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Front. Clim., 24 January 2022
Sec. Predictions and Projections
Volume 3 - 2021 |

Adaptation Planning: An Integrated Approach to Understanding Vulnerability in the Lake Victoria Basin

Celia Petty1,2* Stella Ngoleka2 Rosalind Cornforth1 Eunice Achiro3 James Acidri2 Andrew Ainslie5 John Owuor4 Grady Walker1
  • 1Walker Institute, University of Reading, Reading, United Kingdom
  • 2Evidence for Development, Reading, United Kingdom
  • 3Faculty of Science, Gulu University, Gulu, Uganda
  • 4Department of Development Studies, Maseno University, Kisumu, Kenya
  • 5School of Agriculture, Policy and Development, University of Reading, Reading, United Kingdom

Decision makers need actionable information on the factors that inhibit household adaptation to climate variability and other changes, especially those changes reinforcing environmentally unsustainable livelihood strategies. In this paper, we show how a combination of quantitative and qualitative data can help assess current livelihood vulnerability and the social and institutional obstacles facing specific population groups that lock in risk and undermine opportunities. Detailed analysis of current household economies in two case study communities (one in Uganda and one in Kenya) in the Lake Victoria Basin, East Africa, was combined with a qualitative, intersectional exploration of constraints on income adaptation and diversification. Quantitative household economy analysis showed low levels of household disposable income overall and additionally, poor returns on investment from enterprises typically controlled by women. Qualitative research highlighted changes in gender roles driven by women's entrepreneurial responses to reduced household income from traditional agricultural and natural resource-based activities. However, due to unequal access to finance and culturally mediated norms and expectations, many women's enterprises were small scale and insecure. The broader political economy context is one of limited national investment in education and infrastructure, further constraining local opportunities for human and economic development. The approach described here was directed by the need to understand and quantify economic vulnerability, along with the cultural and institutional constraints on adaptation, as a basis for making better adaptation policies and interventions to build resilience over the longer term.


Adaptive capacity is influenced by actors' abilities to capitalize on available opportunities that ease the planning and implementation of adaptation as well as constraints that make adaptation processes more difficult for both human and natural systems (Klein et al., 2014).

In the past decade, many discipline-based guidelines, frameworks and indices have addressed environmental and social aspects of adaptation and resilience (Patel et al., 2017; Tanner et al., 2017). Miller et al. (2010) have called for the conceptual insights that have emerged from these discipline-based approaches to adaptation, to be “translated into operational assessment methodologies, guidelines, and procedures that are easily accessible to practitioners and decision makers.”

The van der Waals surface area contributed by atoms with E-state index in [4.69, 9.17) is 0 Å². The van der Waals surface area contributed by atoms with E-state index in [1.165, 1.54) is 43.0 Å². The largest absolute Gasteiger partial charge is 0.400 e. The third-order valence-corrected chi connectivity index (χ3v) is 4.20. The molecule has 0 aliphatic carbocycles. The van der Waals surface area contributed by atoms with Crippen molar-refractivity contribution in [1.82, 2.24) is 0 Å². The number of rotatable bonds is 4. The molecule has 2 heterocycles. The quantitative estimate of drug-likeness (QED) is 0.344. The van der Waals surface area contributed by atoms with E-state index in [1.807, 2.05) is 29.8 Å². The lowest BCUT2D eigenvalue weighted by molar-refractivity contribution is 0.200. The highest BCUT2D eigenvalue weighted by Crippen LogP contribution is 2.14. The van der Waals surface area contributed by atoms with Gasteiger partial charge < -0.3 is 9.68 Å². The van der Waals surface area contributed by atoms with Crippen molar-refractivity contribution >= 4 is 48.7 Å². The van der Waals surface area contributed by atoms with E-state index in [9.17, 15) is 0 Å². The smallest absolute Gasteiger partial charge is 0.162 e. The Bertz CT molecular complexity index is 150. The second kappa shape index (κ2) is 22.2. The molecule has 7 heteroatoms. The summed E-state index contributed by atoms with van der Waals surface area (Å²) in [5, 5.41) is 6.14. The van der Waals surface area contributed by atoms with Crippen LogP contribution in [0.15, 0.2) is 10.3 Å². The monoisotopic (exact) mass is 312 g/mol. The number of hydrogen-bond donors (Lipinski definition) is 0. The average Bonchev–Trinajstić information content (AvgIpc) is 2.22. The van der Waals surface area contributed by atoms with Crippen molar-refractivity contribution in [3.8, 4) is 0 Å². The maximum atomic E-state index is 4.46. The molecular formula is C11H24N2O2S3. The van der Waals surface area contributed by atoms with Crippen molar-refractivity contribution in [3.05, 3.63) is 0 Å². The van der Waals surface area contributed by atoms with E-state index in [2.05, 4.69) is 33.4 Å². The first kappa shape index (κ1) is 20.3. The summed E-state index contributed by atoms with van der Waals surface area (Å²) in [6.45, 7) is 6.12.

The approach described in this study was directed by the need to understand and quantify the economic, as well as the cultural and institutional constraints on adaptation, as a basis for actionable policies and interventions and was designed to address the immediate problem: “What information do local policy and decision makers need now, to reduce vulnerability and enhance resilience?” To ensure that these measures are timely, proportionate, and well-targeted we show how a combination of disaggregated quantitative and qualitative data can be assembled by local teams to assess current vulnerability and adaptive capability. This information can be used to identify those social and economic obstacles that lock in risk and undermine opportunities among specific population groups, providing the robust, policy relevant evidence required for building resilience over the longer term.

The wealth of research driven by the climate emergency has produced new understandings of the nature and limits of resilience and adaptive capability in poor rural communities (e.g., Tanner et al., 2014; Clay, 2017; Ford et al., 2018; Hallegatte et al., 2018; Singh et al., 2019); these have highlighted the incremental drivers of vulnerability, with an increasing focus on the role of gender and intersectional issues in shaping responses (Nyantakyi-Frimpong and Bezner-Kerr, 2015; Call and Sellers, 2019). This work has also shown the importance of collaboration across disciplines (e.g., Furberg et al., 2018) as a key element in both scenario development work (Birkmann et al., 2015) and the exploration of adaptation pathways (Wise et al., 2014). Adaptation pathways research has also opened new avenues for better integration and dialogue between disciplines (Werners et al., 2021).